2) If one cuts the peeled chunk of stem almost all the way thru', then one can lift the blender parts just enough to stick the stem thru and finish severing the sterile chunk from the rest of the stem with the edge of the jar and the blender blade assy.
4) The knife and tweezers are sterilized in Al foil sheaths in the pressure cooker.
5) Eventually the cloned strain will lose stamina and stop producing and growing vigorously. It is a good idea to take a spore print and start a new culture every year or so (at least.) See the spore print procedure.
Mycelium can be cultured in a liquid (as opposed to a solid like vermiculite/brown rice flour) which you can then use to easily inoculate substrate and start mycelium growth much faster than if you were using spores.
You should first go to your local homebrew supply store and buy the lightest colored powdered malt extract they have. Mix 4% (by weight) malt extract powder with distilled water (boil it, and then mix in the powder. No need to let it cool to room temperature first). Pour this medium into any large jar with a metal lid, and make one small hole in the lid with a nail. Cover the top tightly with aluminum foil, and either boil the jar in water for an hour (be sure to put the jar on a washcloth and not directly on the bottom of the pot) or use a pressure cooker set at 15psi for 20 minutes. Let the jar cool overnight.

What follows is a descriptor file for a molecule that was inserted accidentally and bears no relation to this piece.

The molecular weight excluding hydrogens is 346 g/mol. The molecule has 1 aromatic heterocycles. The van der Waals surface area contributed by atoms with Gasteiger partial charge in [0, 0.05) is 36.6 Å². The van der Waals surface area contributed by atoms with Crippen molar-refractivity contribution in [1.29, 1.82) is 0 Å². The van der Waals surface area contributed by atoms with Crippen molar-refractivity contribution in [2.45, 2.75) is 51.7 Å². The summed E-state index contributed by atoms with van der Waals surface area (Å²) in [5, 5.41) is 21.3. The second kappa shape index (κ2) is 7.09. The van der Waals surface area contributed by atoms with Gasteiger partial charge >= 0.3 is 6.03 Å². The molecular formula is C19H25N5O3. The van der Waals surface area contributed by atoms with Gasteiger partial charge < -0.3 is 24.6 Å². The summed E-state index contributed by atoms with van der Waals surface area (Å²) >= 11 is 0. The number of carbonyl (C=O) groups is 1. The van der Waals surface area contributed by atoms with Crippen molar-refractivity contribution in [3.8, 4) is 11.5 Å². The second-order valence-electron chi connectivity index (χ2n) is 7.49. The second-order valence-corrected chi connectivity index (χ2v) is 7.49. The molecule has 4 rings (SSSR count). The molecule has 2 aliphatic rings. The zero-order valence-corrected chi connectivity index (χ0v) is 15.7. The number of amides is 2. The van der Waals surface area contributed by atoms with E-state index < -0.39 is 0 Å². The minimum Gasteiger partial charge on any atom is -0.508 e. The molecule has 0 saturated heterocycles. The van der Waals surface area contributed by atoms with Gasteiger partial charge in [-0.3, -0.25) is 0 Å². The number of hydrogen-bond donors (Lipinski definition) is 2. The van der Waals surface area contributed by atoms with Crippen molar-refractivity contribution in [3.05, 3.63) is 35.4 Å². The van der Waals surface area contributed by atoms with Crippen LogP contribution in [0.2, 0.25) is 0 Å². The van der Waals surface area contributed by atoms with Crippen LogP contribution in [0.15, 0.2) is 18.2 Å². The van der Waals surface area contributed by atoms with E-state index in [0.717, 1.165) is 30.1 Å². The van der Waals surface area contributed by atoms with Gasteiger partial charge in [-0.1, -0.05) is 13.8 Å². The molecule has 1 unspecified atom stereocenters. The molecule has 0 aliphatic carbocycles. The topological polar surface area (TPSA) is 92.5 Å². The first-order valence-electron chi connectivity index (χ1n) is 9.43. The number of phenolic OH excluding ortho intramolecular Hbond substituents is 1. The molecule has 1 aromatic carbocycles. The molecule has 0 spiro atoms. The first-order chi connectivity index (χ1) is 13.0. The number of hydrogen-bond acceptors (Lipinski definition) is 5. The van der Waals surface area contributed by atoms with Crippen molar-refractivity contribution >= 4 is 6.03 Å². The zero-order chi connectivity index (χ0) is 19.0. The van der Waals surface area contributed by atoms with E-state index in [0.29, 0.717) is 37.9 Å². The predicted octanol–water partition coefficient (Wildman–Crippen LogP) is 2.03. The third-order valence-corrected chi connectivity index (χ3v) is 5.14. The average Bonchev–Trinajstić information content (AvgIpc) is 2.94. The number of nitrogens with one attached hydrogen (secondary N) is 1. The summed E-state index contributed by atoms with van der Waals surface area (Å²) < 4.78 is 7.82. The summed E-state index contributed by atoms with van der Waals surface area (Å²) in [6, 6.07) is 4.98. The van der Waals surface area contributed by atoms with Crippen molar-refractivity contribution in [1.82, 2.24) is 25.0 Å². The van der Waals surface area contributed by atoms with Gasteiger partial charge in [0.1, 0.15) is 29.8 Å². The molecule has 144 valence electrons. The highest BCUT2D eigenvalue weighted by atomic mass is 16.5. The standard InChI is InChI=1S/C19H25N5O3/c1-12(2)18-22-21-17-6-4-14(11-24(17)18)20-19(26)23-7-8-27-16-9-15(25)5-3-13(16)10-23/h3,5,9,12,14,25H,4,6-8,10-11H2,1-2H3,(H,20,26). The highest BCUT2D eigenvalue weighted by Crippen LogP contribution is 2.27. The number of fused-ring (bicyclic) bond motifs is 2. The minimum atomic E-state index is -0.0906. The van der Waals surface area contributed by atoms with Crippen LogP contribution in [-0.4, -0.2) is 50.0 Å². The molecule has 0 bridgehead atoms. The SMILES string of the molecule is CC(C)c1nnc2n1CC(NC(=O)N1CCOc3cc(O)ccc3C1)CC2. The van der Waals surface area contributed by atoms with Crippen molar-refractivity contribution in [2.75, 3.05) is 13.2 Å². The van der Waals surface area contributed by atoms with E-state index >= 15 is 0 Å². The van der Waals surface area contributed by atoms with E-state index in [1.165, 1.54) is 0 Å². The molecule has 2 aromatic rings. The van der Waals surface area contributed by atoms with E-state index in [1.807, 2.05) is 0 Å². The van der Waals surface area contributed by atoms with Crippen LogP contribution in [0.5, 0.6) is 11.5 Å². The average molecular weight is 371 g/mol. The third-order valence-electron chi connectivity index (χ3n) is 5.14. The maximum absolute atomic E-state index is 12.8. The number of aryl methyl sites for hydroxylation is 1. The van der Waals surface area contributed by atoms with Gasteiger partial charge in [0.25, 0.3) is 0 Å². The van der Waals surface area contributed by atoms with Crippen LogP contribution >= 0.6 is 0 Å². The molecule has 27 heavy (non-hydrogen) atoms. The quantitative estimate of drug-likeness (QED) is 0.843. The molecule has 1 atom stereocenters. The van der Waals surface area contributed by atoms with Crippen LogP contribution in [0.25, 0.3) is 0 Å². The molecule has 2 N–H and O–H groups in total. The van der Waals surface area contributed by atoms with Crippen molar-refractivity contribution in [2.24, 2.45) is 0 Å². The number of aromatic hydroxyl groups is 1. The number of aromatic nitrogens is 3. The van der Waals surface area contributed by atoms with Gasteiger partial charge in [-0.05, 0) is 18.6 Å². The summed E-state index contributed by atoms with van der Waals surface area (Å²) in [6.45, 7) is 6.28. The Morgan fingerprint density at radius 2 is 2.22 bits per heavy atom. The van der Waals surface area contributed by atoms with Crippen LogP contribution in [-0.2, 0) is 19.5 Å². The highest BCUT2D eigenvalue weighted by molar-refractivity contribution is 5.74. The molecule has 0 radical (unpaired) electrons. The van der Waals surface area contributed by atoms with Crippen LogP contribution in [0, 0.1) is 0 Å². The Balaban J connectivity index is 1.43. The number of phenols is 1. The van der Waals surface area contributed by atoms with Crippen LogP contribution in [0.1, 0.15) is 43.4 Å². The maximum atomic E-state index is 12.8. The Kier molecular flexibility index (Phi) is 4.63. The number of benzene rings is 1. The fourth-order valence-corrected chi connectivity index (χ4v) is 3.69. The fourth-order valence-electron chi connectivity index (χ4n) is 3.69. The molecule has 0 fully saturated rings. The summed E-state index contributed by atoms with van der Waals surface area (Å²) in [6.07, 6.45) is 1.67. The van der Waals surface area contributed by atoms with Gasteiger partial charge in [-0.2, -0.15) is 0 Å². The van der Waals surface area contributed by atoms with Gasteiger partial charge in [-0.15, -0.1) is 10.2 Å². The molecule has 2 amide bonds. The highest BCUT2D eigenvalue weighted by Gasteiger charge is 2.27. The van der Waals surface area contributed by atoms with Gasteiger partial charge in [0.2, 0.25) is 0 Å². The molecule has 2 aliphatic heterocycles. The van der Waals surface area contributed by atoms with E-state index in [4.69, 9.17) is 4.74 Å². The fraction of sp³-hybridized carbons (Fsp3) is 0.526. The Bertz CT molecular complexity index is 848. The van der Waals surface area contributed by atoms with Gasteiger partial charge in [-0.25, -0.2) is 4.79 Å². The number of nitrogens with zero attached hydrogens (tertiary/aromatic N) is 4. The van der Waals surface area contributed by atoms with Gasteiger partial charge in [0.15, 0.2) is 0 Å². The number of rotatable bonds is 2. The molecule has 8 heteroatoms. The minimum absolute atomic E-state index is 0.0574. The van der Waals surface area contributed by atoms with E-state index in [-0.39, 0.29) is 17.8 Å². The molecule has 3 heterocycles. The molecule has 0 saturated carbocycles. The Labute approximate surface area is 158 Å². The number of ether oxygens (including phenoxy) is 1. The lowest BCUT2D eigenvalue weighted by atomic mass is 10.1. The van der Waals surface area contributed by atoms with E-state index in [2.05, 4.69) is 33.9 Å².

The next day take your spore syringe, stick the needle through the hole in the lid, and squeeze in the solution. Cover the top of the jar with aluminum foil again, only not too tightly since you'll want to allow gas exchange. Keep the jar somewhere warm and dark, and agitate it every day. You should notice the solution becoming milky, and towards the end of the incubation you'll see fluffy pieces of mycelium floating around in it. At this point you can keep it in the fridge until you're ready to use it. When you want to start a mushroom culture somewhere, flame-sterilize the needle of a 10cc syringe, let it cool, stick it through the hole in the top of the lid, and pull in as much solution as you need. You can then inject this into your substrate and it will start growing immediately. Any time you run low on mycelium solution, go through the same process with another jar only instead of injecting spores inject the last of your mycelium solution. Be on the lookout for any contamination!